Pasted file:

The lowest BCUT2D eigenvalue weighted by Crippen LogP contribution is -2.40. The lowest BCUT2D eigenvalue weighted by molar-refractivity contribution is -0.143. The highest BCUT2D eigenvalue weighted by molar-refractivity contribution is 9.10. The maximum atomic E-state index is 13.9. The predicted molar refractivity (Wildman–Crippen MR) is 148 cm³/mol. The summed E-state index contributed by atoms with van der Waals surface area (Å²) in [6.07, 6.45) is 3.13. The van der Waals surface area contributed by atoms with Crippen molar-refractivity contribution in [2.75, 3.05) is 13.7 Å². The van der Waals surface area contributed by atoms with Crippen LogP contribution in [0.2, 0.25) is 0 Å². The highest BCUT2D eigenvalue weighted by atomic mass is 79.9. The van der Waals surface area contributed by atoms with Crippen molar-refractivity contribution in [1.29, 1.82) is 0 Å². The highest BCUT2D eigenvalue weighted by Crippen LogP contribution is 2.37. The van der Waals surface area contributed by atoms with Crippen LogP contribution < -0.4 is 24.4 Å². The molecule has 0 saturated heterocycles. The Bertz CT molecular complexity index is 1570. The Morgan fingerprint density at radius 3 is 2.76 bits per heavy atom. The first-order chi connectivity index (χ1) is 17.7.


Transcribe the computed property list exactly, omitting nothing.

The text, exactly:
The lowest BCUT2D eigenvalue weighted by Crippen LogP contribution is -2.40. The lowest BCUT2D eigenvalue weighted by molar-refractivity contribution is -0.143. The highest BCUT2D eigenvalue weighted by molar-refractivity contribution is 9.10. The maximum atomic E-state index is 13.9. The predicted molar refractivity (Wildman–Crippen MR) is 148 cm³/mol. The summed E-state index contributed by atoms with van der Waals surface area (Å²) in [6.07, 6.45) is 3.13. The van der Waals surface area contributed by atoms with Crippen molar-refractivity contribution in [2.75, 3.05) is 13.7 Å². The van der Waals surface area contributed by atoms with Crippen LogP contribution in [0.2, 0.25) is 0 Å². The highest BCUT2D eigenvalue weighted by atomic mass is 79.9. The van der Waals surface area contributed by atoms with Crippen molar-refractivity contribution in [1.29, 1.82) is 0 Å². The highest BCUT2D eigenvalue weighted by Crippen LogP contribution is 2.37. The van der Waals surface area contributed by atoms with Crippen LogP contribution < -0.4 is 24.4 Å². The molecule has 0 saturated heterocycles. The Bertz CT molecular complexity index is 1570. The Morgan fingerprint density at radius 3 is 2.76 bits per heavy atom. The first-order chi connectivity index (χ1) is 17.7.